COVER STORY: The Kidnapped Missouri Boys

01/18/2007 at 02:15 PM EST

COVER STORY: The Kidnapped Missouri Boys
Shawn Hornbeck (left) and Ben Ownby a day after their rescue
HUY RICHARD MARCH/ST. LOUIS POST-DISPATCH; J. B. Forbes/St. Louis Post-Dispatch
When FBI agents set out in search of Ben Ownby, a 13-year-old Beaufort, Mo., boy kidnapped on Jan. 8, they were hoping to find him alive. They never expected to find not just Ownby, but Shawn Hornbeck, 15, who'd been missing since 2002.

On Jan. 12, federal agents – acting on a tip from one of Ben's schoolmates, who reported seeing a white truck near Ben's home the day he disappeared – raided a ground-floor apartment in Kirkwood, a St. Louis suburb, and found both Ben and Shawn inside. They also arrested their apparent abductor, Michael Devlin, 41, at the Kirkwood pizza parlor where he worked as a manager.

On Thursday, Devlin – an imposing figure at 6'4" and 300 lbs. – pleaded not guilty to kidnapping charges from the Franklin County jail where he is being held.

The rescues of the two boys were miraculous – but they also raised perplexing questions. How did Devlin, who passed Shawn off as his son and allowed him to take frequent unsupervised trips, manage to keep him in his custody for so long? And why didn't Shawn take advantage of his many encounters with people and announce himself to be the boy on the missing posters still up in the area?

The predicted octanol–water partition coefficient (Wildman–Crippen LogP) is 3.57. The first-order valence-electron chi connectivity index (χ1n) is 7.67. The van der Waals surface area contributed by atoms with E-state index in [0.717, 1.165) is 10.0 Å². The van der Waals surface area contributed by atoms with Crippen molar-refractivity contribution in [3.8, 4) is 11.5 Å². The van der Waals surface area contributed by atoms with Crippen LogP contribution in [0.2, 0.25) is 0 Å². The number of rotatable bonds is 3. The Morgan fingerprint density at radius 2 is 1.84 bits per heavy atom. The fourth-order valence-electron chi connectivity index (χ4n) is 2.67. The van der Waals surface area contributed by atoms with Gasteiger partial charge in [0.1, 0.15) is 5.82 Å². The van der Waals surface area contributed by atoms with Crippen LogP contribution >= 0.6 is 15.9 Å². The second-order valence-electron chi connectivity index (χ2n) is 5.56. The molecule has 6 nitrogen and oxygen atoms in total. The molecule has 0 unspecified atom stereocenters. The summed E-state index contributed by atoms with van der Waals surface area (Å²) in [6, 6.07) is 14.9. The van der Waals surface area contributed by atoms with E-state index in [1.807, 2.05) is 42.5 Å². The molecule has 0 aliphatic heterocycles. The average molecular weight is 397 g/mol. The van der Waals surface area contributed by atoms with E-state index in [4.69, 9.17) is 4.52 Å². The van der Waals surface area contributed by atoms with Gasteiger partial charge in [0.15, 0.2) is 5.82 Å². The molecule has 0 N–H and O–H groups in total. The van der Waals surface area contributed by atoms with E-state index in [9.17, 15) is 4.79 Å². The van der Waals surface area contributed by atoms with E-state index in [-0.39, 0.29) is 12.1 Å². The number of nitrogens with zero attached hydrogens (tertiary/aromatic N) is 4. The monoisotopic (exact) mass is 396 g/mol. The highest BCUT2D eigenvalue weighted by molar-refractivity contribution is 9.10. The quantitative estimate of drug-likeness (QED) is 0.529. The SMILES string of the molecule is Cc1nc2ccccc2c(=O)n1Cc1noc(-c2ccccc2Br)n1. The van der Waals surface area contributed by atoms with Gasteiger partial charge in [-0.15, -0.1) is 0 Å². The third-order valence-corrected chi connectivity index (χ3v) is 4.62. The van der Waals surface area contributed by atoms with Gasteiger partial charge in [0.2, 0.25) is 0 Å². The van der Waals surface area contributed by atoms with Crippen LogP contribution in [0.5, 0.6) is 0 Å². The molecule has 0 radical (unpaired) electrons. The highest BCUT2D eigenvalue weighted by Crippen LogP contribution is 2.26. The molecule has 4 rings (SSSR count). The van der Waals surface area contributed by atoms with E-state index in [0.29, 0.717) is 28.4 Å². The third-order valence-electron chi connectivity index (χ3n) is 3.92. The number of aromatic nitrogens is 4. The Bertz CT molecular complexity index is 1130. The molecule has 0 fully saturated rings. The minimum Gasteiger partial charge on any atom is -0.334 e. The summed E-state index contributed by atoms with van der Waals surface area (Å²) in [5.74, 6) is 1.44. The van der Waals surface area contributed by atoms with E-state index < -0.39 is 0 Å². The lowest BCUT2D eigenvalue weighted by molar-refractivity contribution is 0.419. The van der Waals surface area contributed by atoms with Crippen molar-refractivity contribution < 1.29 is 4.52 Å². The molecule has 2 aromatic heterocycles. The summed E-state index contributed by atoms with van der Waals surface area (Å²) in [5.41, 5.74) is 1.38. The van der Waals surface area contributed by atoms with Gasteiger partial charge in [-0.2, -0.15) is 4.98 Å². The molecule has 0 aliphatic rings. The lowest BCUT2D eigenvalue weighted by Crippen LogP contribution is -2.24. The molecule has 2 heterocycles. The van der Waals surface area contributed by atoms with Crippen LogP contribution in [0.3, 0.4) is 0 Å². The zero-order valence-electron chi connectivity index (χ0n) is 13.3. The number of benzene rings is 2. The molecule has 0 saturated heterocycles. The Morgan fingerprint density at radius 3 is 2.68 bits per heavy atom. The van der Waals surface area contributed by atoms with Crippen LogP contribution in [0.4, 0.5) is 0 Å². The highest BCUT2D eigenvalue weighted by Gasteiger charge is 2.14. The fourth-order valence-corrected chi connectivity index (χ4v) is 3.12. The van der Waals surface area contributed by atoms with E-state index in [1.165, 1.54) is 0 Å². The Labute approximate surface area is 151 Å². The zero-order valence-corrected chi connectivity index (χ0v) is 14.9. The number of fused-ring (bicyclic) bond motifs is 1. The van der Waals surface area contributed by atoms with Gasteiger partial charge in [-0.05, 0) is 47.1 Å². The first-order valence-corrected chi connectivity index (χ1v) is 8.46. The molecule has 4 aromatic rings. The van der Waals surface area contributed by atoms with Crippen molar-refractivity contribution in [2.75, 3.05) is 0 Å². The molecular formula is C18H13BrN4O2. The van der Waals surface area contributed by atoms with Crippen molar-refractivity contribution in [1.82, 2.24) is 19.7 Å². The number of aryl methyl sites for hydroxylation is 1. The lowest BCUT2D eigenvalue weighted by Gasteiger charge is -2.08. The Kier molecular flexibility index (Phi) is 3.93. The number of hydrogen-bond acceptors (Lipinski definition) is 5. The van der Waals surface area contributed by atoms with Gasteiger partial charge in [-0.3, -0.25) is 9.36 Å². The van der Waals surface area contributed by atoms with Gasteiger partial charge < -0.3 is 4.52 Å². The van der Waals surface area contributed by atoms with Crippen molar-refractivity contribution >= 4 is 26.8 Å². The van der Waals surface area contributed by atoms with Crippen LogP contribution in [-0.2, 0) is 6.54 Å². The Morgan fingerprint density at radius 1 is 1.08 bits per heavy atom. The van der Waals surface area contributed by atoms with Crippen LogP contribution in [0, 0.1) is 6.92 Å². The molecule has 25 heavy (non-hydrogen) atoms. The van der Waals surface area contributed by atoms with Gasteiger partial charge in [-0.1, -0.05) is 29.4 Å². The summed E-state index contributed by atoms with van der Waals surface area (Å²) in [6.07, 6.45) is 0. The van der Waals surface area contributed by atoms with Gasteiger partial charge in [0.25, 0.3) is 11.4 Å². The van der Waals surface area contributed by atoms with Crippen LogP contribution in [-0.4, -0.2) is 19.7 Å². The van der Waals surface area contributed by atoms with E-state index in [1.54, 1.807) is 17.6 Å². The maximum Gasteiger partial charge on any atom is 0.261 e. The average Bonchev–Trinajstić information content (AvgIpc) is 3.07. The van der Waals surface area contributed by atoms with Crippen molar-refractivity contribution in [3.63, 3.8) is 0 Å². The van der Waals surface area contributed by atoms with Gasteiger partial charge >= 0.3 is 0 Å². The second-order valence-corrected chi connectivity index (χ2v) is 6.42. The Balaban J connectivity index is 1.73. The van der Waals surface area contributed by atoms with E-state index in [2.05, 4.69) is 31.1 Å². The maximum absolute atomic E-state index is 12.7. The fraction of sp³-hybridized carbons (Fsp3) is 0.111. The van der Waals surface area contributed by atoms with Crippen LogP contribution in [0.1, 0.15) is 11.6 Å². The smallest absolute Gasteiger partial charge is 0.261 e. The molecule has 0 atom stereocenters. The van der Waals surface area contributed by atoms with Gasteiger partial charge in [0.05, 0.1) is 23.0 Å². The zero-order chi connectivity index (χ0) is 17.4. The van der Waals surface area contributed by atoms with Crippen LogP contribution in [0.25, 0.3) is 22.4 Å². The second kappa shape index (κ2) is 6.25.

It was on a Sunday afternoon in October 2002 that 11-year-old Shawn hopped on his lime-green mountain bike and rode off to visit a friend. He never got there. Shawn's stepfather Craig quit his job as VP of a technology firm and, with Shawn's mother, Pam, set up a foundation, enlisted 1,600 volunteers and appeared on the Montel Williams Show.

COVER STORY: The Kidnapped Missouri Boys| Ben Ownby, Michael Devlin, Shawn Hornbeck

"Craig put 100 percent of his time into looking for Shawn," says family friend Chris Diamond. "They never let up."

For all that time, it now appears, Shawn was 50 miles away, hidden in plain sight. His alleged captor, Devlin, worked at Imo's Pizza for more than 20 years. "He was a gentle guy, completely under the radar," says Imo's owner Mike Prosperi.

His neighbors, though, say Devlin had a nasty temper. "Everyone had a conflict with him," says Krista Jones, who lived across from him. "I just thought he was a weirdo."

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